This might be a stupid question, but I notice that in a good number of APIs, a lot of method signatures that take integer parameters that aren't intended to be modified look like:
void method(int x);
void method(const int &x);
To me, it looks like both of these would function exactly the same. (EDIT: apparently not in some cases, see answer by R Samuel Klatchko) In the former, the value is copied and thus can't change the original. In the latter, a constant reference is passed, so the original can't be changed.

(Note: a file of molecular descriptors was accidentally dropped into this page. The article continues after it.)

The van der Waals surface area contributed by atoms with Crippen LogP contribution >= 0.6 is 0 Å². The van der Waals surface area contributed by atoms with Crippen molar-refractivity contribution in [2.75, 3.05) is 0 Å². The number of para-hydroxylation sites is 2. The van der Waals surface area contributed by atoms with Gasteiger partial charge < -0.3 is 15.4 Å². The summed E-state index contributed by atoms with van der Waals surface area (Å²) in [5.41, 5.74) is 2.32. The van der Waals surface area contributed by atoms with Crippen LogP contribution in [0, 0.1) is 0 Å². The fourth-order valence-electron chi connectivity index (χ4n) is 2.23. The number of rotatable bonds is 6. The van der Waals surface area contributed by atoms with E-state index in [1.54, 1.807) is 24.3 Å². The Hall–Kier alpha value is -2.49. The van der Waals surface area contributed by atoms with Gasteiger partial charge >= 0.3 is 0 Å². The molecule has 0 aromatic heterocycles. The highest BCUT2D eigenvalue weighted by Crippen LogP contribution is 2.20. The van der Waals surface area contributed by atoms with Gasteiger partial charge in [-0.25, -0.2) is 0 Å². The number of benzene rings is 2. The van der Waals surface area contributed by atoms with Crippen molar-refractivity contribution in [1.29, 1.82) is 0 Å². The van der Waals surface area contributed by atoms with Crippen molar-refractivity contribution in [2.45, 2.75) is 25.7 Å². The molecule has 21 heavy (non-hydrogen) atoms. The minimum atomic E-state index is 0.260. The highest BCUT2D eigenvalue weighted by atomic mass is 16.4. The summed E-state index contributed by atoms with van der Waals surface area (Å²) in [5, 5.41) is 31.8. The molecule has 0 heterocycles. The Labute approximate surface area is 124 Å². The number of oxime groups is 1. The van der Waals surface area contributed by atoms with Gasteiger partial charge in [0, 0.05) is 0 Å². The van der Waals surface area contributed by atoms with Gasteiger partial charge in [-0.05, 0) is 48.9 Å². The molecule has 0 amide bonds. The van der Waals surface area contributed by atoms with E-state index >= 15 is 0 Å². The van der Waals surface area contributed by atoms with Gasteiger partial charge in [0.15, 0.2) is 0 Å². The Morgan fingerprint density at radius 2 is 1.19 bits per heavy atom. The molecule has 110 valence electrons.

What I want to know is why one over the other - is it because the performance is basically the same or even better with the former? e.g. passing a 16-bit value or 32-bit value rather than a 32-bit or 64-bit address? This was the only logical reason I could think of, I just want to know if this is correct, and if not, why and when you would prefer
int x over
const int &x and/or vice versa. Thanks.